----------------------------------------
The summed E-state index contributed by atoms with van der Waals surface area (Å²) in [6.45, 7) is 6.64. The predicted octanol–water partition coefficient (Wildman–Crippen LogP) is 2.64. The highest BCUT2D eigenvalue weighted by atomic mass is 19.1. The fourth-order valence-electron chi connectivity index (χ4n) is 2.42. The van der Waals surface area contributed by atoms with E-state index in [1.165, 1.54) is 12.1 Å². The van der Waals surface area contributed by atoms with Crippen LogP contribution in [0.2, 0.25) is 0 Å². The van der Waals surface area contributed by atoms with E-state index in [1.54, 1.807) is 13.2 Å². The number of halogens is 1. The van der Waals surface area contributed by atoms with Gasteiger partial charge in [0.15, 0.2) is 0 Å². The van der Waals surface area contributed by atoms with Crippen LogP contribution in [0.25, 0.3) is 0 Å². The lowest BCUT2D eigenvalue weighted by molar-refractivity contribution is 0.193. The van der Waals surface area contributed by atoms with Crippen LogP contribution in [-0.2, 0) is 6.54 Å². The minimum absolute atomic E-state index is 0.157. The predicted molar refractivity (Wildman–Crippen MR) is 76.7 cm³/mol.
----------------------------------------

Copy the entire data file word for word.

The summed E-state index contributed by atoms with van der Waals surface area (Å²) in [6.45, 7) is 6.64. The predicted octanol–water partition coefficient (Wildman–Crippen LogP) is 2.64. The highest BCUT2D eigenvalue weighted by atomic mass is 19.1. The fourth-order valence-electron chi connectivity index (χ4n) is 2.42. The van der Waals surface area contributed by atoms with E-state index in [1.165, 1.54) is 12.1 Å². The van der Waals surface area contributed by atoms with Crippen LogP contribution in [0.2, 0.25) is 0 Å². The van der Waals surface area contributed by atoms with E-state index in [1.54, 1.807) is 13.2 Å². The number of halogens is 1. The van der Waals surface area contributed by atoms with Gasteiger partial charge in [0.15, 0.2) is 0 Å². The van der Waals surface area contributed by atoms with Crippen LogP contribution in [0.25, 0.3) is 0 Å². The lowest BCUT2D eigenvalue weighted by molar-refractivity contribution is 0.193. The van der Waals surface area contributed by atoms with Crippen LogP contribution in [-0.2, 0) is 6.54 Å². The minimum absolute atomic E-state index is 0.157. The predicted molar refractivity (Wildman–Crippen MR) is 76.7 cm³/mol.